Wiki says: "The phonograph is a device invented in 1877 for the mechanical recording and reproduction of sound. In its later forms it is also called a gramophone (as a trademark since 1887, as a generic name since c. 1900)"

At present, photos are inserted by Brad (See note 6 above the message posting box." If you want photos published with your post then please click here for instructions.")

However, we are hopeful that in the very near future there will be the ability to upload images ourselves directly.

If you want to ask questions about particular models, suggest you create new topics by model in the Tech Talk section, with brand and model in the title.


 
 Return to top of page · Post #: 3 · Written at 10:07:13 PM on 21 June 2016.
Yvonne's Gravatar
 Location: Tatura, VIC
 Member since 21 June 2016
 Member #: 1943
 Postcount: 6

Thanks GTC very informative. I will log my queries with a Tech post as youve suggested and will read Note 6.
Can I trouble you with a bit more of an explanation too? I understand the phonograph and gramophone now but the stereo vs radiogram is still not clear. What do you mean by left and right channels? are these channels visible on the records themselves or the unit? See I really am a novice! I have two speakers on my Philips and I'm guessing speakers are the same thing as amplifiers??? Also will mono records play on stereo and vice versa and how can I tell by looking at a record whether its mono or stereo?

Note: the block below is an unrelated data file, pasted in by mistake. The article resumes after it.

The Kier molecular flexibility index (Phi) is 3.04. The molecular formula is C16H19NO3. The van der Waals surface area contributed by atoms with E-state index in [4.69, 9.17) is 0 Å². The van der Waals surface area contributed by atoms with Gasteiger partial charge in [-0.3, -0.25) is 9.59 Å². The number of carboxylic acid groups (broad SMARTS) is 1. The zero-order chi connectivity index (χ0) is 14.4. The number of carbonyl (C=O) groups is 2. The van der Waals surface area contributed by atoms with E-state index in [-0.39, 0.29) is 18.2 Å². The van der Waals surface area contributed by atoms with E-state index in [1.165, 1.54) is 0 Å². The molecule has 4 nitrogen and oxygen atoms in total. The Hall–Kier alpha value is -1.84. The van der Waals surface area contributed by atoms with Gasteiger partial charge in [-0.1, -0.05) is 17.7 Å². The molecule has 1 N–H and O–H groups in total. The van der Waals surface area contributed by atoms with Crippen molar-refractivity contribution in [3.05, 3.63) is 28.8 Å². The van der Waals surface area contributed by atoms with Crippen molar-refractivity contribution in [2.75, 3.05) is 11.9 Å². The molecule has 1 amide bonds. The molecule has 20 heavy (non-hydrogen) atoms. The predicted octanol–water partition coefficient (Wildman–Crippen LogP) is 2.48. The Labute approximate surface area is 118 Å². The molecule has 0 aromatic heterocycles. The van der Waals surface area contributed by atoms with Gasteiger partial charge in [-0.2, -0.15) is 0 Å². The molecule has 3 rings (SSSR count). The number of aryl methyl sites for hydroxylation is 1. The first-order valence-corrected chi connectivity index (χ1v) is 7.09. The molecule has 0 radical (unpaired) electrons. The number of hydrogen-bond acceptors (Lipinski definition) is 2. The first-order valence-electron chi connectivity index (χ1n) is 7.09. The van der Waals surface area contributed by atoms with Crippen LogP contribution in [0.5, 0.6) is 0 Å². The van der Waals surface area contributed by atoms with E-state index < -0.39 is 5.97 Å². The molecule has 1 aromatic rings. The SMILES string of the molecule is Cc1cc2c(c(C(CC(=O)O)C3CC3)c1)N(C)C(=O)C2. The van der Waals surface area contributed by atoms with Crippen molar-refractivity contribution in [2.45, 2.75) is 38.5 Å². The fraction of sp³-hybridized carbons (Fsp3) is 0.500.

Cheers
Yvonne


 
 Return to top of page · Post #: 4 · Written at 1:31:08 AM on 22 June 2016.
GTC's avatar
 GTC
 Location: Sydney, NSW
 Member since 28 January 2011
 Member #: 823
 Postcount: 5262

stereo vs radiogram is still not clear

Radiogram is the name used to describe a combination of radio and gramophone in the one unit. Such units will typically have a mode switch with positions labelled RADIO and GRAM, or similar. That is, you can use either the radio or the gramophone at a time, but not both simultaneously.

What do you mean by left and right channels? are these channels visible on the records themselves or the unit?

Stereophonic recording aims to reproduce sound the same way as we hear it. We have two ears, so we can discern a sound source as being mainly to our left, or our right, or from ahead/behind. The simplest stereo recording uses two microphones: one pointed to the left of (say) an orchestra and the other pointed to its right. This is best described by demonstration. (Listen with headphones for best effect.)

Here is the very first stereo sound recording from 1934:

https://www.youtube.com/watch?v=e0qzIZaiPFs

and here is a pretty comprehensive explanation of the process from 1958:

https://www.youtube.com/watch?v=GqEeP6YPkGM

I'm guessing speakers are the same thing as amplifiers?